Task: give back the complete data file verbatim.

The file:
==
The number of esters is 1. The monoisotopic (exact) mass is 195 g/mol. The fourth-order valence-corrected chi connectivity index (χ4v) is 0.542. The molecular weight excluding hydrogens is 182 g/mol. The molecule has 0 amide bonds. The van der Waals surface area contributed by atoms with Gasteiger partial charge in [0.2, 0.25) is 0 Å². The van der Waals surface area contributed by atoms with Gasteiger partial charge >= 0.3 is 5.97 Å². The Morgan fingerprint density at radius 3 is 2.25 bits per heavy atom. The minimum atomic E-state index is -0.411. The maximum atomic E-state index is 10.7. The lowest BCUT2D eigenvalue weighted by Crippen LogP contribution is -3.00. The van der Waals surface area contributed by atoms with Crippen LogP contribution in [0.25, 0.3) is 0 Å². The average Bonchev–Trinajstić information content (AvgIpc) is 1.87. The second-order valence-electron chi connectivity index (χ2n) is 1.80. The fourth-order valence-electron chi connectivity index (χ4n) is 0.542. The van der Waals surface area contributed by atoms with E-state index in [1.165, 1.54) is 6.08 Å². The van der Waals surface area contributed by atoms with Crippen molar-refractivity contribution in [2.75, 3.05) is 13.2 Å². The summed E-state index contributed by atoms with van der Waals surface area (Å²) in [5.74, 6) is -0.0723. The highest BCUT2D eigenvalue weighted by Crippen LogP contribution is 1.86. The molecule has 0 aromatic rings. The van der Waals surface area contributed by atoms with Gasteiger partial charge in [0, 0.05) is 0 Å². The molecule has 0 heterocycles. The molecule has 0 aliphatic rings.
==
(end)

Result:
The number of esters is 1. The monoisotopic (exact) mass is 195 g/mol. The fourth-order valence-corrected chi connectivity index (χ4v) is 0.542. The molecular weight excluding hydrogens is 182 g/mol. The molecule has 0 amide bonds. The van der Waals surface area contributed by atoms with Gasteiger partial charge in [0.2, 0.25) is 0 Å². The van der Waals surface area contributed by atoms with Gasteiger partial charge >= 0.3 is 5.97 Å². The Morgan fingerprint density at radius 3 is 2.25 bits per heavy atom. The minimum atomic E-state index is -0.411. The maximum atomic E-state index is 10.7. The lowest BCUT2D eigenvalue weighted by Crippen LogP contribution is -3.00. The van der Waals surface area contributed by atoms with Crippen LogP contribution in [0.25, 0.3) is 0 Å². The average Bonchev–Trinajstić information content (AvgIpc) is 1.87. The second-order valence-electron chi connectivity index (χ2n) is 1.80. The fourth-order valence-electron chi connectivity index (χ4n) is 0.542. The van der Waals surface area contributed by atoms with E-state index in [1.165, 1.54) is 6.08 Å². The van der Waals surface area contributed by atoms with Crippen molar-refractivity contribution in [2.75, 3.05) is 13.2 Å². The summed E-state index contributed by atoms with van der Waals surface area (Å²) in [5.74, 6) is -0.0723. The highest BCUT2D eigenvalue weighted by Crippen LogP contribution is 1.86. The molecule has 0 aromatic rings. The van der Waals surface area contributed by atoms with Gasteiger partial charge in [0, 0.05) is 0 Å². The molecule has 0 heterocycles. The molecule has 0 aliphatic rings.